My insomnia, like everybody else’s, manifests itself in multiple ways. I suffer from a neurological disorder that is under-studied and poorly understood. It’s an ‘orphan disease,’ meaning there are not enough people with the disorder to make further research profitable. It is merely coincidental, but nevertheless usefully symbolic, that the disorder’s symptoms include an inability to stop moving — the physical manifestation of attention surplus disorder.
Imagine being tired and ready for bed. You’ve turned off the lights, brushed your teeth, turned down the blankets and settled your body. Now imagine that just as you are about to lose consciousness, somebody creeps into your bedroom and injects you with an oversized, clown’s-prop needle full of adrenalin. Your mind is still foggy, but your physical body is ready to run a marathon. And the adrenalin won’t wear off for hours, long after the cramps, the seized muscles and the feeling that your kneecaps are being squeezed between two bricks have dissipated.
My mother once told me that I was a ‘kicker’ when I was a baby, and that she had to constantly check me to see if I had thrown off my blankets. But don’t all children do that? I remember an opposite reaction to childhood sleeplessness — obsessively winding myself tighter and tighter into my bedding.
My first bout of restless leg syndrome — full-on, legs-akimbo RLS — as I understand it now, happened in my mid-thirties, which doctors tell me is typical. It was during a hot summer in Toronto, on a night when I was already wide awake from the suffocating heat. The toes of my right foot would not stop pinching inward toward the sole. The resulting muscle spasms crept up my shin and pumped my calf into a hard ball. This went on all night. The next day, I could barely place my foot
on the floor. I wondered if I was having a stroke. My friend Debbie, who was staying in my apartment for a few days and sharing my bed (we always enjoy a good co-snooze, when possible), joked that she figured all that bouncing around in the bed meant I must have been sleep-masturbating.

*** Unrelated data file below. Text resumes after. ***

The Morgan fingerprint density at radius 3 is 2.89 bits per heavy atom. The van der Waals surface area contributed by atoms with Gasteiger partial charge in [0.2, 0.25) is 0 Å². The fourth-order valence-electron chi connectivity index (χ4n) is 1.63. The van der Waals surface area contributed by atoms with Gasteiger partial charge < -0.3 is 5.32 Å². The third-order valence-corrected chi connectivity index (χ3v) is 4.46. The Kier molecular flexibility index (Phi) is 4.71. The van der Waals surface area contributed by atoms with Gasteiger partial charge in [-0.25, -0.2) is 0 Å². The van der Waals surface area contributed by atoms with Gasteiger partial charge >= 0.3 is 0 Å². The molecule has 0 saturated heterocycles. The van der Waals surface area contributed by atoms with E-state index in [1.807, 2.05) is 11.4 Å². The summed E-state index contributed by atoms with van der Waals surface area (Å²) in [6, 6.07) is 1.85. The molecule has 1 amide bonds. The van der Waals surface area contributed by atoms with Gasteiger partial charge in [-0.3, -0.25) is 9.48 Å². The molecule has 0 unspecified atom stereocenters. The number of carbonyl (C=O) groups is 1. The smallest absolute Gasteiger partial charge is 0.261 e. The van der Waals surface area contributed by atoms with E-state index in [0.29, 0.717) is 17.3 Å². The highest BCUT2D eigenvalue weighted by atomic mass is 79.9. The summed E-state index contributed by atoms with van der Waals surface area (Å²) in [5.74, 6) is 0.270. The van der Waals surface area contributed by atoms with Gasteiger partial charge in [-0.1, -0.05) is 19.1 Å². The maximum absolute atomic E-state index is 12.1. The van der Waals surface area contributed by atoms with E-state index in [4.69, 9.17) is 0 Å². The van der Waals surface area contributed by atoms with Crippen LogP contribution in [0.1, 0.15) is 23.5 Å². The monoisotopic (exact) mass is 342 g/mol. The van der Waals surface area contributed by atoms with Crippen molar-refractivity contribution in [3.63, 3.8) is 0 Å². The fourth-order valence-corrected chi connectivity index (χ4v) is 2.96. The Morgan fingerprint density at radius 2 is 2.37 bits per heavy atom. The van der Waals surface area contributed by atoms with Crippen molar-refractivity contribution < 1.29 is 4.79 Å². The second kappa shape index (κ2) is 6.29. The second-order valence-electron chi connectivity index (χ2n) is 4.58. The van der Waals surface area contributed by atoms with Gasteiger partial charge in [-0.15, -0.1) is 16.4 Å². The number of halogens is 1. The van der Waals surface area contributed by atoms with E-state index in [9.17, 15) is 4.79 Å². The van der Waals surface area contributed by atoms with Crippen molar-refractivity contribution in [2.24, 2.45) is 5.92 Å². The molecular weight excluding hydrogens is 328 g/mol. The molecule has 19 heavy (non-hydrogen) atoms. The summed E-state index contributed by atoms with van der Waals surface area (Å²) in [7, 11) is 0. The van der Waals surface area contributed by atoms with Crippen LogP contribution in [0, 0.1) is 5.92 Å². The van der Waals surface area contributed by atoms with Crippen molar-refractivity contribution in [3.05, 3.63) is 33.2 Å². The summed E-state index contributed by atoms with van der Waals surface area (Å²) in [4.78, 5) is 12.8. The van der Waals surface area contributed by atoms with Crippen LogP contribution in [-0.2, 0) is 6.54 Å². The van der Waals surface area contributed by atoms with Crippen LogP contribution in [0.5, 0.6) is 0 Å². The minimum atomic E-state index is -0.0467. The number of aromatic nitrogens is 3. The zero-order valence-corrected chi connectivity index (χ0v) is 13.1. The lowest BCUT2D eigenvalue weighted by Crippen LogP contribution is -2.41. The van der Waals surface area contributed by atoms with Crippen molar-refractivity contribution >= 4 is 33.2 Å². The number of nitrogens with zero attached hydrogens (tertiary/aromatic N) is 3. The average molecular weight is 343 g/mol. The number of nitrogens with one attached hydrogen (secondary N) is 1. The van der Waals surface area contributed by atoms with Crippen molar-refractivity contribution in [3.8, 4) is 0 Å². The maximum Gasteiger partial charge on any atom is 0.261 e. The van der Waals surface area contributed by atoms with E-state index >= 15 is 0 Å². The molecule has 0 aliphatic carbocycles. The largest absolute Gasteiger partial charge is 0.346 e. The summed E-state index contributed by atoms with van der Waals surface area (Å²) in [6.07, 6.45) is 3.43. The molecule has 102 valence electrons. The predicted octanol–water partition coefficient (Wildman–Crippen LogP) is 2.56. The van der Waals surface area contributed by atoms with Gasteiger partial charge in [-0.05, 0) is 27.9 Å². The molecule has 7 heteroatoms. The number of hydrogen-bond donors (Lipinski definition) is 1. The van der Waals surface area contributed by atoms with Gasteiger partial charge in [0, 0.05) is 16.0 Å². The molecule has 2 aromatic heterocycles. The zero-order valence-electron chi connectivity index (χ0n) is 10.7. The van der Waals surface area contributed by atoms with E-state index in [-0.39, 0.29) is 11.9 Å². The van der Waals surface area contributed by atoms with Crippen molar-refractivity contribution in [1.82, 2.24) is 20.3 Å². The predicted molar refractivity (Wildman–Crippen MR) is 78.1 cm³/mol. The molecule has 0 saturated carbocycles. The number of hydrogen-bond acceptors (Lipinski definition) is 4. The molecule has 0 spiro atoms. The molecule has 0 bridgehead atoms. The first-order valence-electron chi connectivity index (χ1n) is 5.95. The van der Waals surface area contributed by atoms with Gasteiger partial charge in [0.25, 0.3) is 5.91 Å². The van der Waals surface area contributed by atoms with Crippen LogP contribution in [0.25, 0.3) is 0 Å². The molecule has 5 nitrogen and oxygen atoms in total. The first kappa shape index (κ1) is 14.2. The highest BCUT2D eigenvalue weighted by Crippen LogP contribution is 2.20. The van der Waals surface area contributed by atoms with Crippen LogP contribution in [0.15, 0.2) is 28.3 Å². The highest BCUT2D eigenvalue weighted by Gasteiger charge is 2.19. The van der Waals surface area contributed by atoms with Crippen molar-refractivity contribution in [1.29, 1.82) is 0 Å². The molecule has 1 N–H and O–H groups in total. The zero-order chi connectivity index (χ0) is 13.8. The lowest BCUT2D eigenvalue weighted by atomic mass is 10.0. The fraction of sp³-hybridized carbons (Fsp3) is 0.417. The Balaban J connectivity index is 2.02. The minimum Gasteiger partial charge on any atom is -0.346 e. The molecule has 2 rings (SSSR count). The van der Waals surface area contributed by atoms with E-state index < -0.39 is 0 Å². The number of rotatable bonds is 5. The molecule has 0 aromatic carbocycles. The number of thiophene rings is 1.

I went straight to my doctor for a quick fix. He had never heard of such a thing. He tested my reflexes (fine) and heart rate (fine), weighed me (always too fat) and sent me out for a blood test (whose results I never got).
The foot convulsions quickly morphed into flailing legs, and I was kicking Debbie so often her thighs were bruised. She moved to another friend’s apartment.
By the time I’d reached a year of doctor consultations and a wide and colorful variety of self-medicating strategies, I resorted to the last refuge of the unwell – the internet. This was 1999, remember. Like everyone else, I still thought the internet was for porn, conspiracy theories and hate groups. Restless leg syndrome appeared after several false starts (‘stump and gimp’ porn, anyone?). Thrilled, and thinking I’d found a community, I signed up for one of the dozen or so RLS forums, expecting answers and consoling. Typical of any group of people who feel abandoned or overlooked, the forum contributors were a cranky lot, often abusive toward each other and full of wildly contradictory information. Such as the following: